The first 4 miles to Pentewan are probably the most testing of the whole course with numerous steep climbs and many steps. They are also very narrow paths and once in a line there are not many opportunities to pass. Although I was at pains to keep things very slow and easy at the start I quickly realised I had got myself too far back and felt a little held up. Pride always comes before a fall they say and this was the point I twisted my ankle. Aargh! Less than 4 miles into a 64 mile race and this. Luckily it was nothing serious and I kept on running without too much trouble. On arriving at Pentewan I took the opportunity to pass the group I was with, dibbed my timer chip and ran on.

Coming up out of Pentewan are a couple more big hills which went by surprisingly quickly. At Mevagissey I joined up with a small group and chatted to one guy in particular for a while (sorry can't remember your name, I'm crap at this at the best of times!). Before long it seemed we were coming into Gorran Haven and check point 2. I didn't want to be drawn in to spending too much time at the check points - I knew I could run 20 miles on a litre of water and so dibbed and ran again with my sights firmly set on Portloe. This led to me finding myself alone on the trail again and I settled into a good rhythm. The trail from Gorran Haven is gently up hill but mostly not too technical for a fairly long stretch up to Dodman point.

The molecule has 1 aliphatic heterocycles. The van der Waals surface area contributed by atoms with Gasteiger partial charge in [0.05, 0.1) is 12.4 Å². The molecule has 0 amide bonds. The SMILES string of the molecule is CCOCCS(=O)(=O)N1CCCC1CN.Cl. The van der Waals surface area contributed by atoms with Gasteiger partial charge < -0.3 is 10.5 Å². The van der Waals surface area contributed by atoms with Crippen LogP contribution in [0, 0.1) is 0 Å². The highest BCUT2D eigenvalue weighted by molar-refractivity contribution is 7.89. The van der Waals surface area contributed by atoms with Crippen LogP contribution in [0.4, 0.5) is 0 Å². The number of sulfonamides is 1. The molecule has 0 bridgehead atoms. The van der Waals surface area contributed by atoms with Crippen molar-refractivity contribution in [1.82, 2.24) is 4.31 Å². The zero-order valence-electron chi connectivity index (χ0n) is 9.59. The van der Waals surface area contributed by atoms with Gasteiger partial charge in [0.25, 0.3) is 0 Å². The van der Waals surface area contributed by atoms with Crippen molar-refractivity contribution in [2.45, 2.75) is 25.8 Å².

With the moon out over a perfectly still sea and no-one else around these were some of the most peaceful hours; I passed Hemmick bay, a tiny beach with almost no parking on an equally tiny road and climbed up through some tough terrain before a long run down through woods - difficult in the dark - brought me to Caerhays; a beach with its own castle in residence. Some more steep climbing followed and shortly after the first route finding issue of the night, a field with no exit. A small group of guys behind me caught up at this point and we skirted the hedge looking for an exit before moving on. Not long later we reached Portholland and the infamous rocky traverse. The "path" here runs along a concrete sea wall rocky ledges, ending with a final scramble to safety with a nasty fall awaiting if you place a foot wrong. Normally I am pretty sure footed, but lack of sleep, the exertion of the previous four hours and darkness seemed to conspire to make me feel quite exposed as I hopped over the last section to safety.

Its a big climb from Portholland and from here the ground becomes quite technical. About here I found the first signs of fatigue were setting in and a nagging queasiness was making eating a bit of a chore (though I was still able to eat every half hour as I had from the start). I passed a lady just before Portloe and we agreed this was a tough section in the dark. At the checkpoint I filled up with water before moving straight on. Leaving Portloe I got a bit confused and nearly ran off a cliff! Despite reading the warning about an unfenced section the path appeared to lead straight on but this was clearly a one way option to the sea below. Eventually after some aimless wandering I found the path doubled back on itself and I was away once more.